Small gate. Narrow road. Yet by traveling a road that at first glance is so uninviting, so bumpy, so pock-marked, Jesus teaches that we enter into life. Who would have thought? Similar to Jesus’ story of the messianic banquet, Jesus’ teaching again seems inverted, upside down. Jesus purposely stands us on our heads. 

Why is this gate” so small and the road to which it opens so narrow”? Why do only a few find it”? How does one enter through this gate and learn to walk on this road? Or, to turn to our more modern metaphor, how do we learn to drive on it? Will road maps be provided? 

As we drive on to the on-ramp, things seem perilous, confined, restricted. Though we had been warned, the road is much narrower than we had expected. Rarely do we spot fellow travelers on the road, though there is no scarcity of entrance ramps. Potholes impede our progress. Red lights irritatingly slow traffic. We are surprised by how many police cars patrol around us. Yet they rarely pull anyone over. Instead, they seem to be there to protect travelers from unseen dangers. Progress toward our destination is slow, arduous, indeed, tedious, and made no easier by the constant low clouds and fog. Yet we sense that despite the slow pace of our travel and the unexpected speed bumps, we are heading toward home. The GPS on our dash board remains true. It never varies. 

Of course, Jesus’ first-century contemporaries would not have imagined their travels in the same way as we. But those listening to Jesus’ sermon surely understood the difference between a broad road and a narrow one, between a wide gate and a narrow one. Roman roads were well-paved and well-patrolled, often built by Roman legionaries. These roads were the safest and surest way to reach one’s destination and were travelled by many. They were surely the route of choice.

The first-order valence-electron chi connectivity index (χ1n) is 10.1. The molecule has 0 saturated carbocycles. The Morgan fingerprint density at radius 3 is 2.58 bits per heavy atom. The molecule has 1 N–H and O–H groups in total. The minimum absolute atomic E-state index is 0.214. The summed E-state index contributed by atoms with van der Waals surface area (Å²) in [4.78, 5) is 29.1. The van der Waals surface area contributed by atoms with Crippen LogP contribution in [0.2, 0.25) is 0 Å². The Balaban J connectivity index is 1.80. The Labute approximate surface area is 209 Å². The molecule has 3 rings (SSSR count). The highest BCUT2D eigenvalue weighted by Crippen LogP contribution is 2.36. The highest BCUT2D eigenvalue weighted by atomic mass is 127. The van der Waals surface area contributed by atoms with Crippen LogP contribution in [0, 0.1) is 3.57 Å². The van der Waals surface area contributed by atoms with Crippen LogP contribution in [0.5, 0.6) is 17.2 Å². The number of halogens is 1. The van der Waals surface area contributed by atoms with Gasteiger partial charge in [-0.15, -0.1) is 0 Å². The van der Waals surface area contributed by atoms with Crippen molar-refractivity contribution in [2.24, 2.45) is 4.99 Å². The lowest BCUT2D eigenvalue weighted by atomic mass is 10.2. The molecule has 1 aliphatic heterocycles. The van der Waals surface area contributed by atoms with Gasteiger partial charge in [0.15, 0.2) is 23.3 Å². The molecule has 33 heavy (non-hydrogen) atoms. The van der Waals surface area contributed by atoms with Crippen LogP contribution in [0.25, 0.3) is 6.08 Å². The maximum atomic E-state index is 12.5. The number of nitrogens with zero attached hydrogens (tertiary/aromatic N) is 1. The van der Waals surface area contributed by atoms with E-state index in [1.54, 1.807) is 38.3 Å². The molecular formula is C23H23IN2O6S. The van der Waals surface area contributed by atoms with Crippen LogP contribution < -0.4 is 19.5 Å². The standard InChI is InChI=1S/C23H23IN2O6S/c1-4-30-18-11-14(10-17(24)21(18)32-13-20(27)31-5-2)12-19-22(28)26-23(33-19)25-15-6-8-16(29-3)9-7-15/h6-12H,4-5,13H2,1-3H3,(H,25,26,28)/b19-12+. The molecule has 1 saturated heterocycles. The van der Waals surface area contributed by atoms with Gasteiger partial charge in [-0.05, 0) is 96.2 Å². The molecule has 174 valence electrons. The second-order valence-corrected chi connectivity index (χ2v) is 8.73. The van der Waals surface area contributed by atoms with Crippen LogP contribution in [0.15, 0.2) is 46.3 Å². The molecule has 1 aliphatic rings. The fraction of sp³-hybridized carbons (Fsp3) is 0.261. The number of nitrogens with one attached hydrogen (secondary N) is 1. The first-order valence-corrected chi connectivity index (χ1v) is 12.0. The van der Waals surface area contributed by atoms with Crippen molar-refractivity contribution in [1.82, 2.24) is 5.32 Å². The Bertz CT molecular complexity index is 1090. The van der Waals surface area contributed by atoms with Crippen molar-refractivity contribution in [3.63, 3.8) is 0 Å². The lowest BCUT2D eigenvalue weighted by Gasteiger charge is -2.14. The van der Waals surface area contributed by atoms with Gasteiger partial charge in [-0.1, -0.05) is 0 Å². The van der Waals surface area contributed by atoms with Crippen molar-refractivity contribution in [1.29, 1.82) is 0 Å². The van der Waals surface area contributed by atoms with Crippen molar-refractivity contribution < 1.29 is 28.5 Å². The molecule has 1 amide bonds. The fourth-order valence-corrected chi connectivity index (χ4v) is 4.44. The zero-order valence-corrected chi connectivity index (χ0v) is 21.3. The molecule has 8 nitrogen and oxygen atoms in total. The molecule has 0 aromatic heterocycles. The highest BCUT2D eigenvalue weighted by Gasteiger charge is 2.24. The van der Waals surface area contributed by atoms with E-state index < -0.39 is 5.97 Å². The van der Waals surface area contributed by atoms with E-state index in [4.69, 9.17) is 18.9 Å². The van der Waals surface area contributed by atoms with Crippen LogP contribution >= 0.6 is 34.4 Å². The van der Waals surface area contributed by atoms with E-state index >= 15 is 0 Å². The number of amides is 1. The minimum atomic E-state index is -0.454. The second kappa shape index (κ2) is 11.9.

The narrower roads of Judea were a much tougher affair to navigate and travel. Thieves and murderers roamed the Judean byways and lay in wait for the unwary or unprotected pilgrim. The Psalms are filled with references to the dangers threatening those who strayed beyond the confines of their village or were forced to travel in unprotected territory. The murderer lies in wait near the villages; from ambush he murders the innocent, watching in secret for his victims. He lies in wait like a lion in cover, he lies in wait to catch the helpless; he catches the helpless and drags them off in his net” (Ps. 9:8 – 9).

Still, despite the inherent dangers of the journey, Jesus exhorts his audience to avoid the safer, well-protected, well-travelled way. Instead, he offers them a gate that is small and a road that is narrow (Matt. 7:14). If we take this less-traveled road, we will likely be misunderstood and at times mocked. Things will get scary from time to time. Constant vigilance will be required. People traveling the broader road will likely view us as foolish, impractical, naïve, misguided, wrongheaded; the list of possible negatives seems endless.

Keep us going, Lord. The easy road is, well, so much easier. Yet you have promised us that the destination that awaits us will take our breath away, and that there will be plenty of joy to be experienced along the way. Keep us on course, Lord. Keep me on course, Lord, especially when the road gets bumpy. For your mercy is great.”

Text First Published April 2016 · Last Featured on June 2021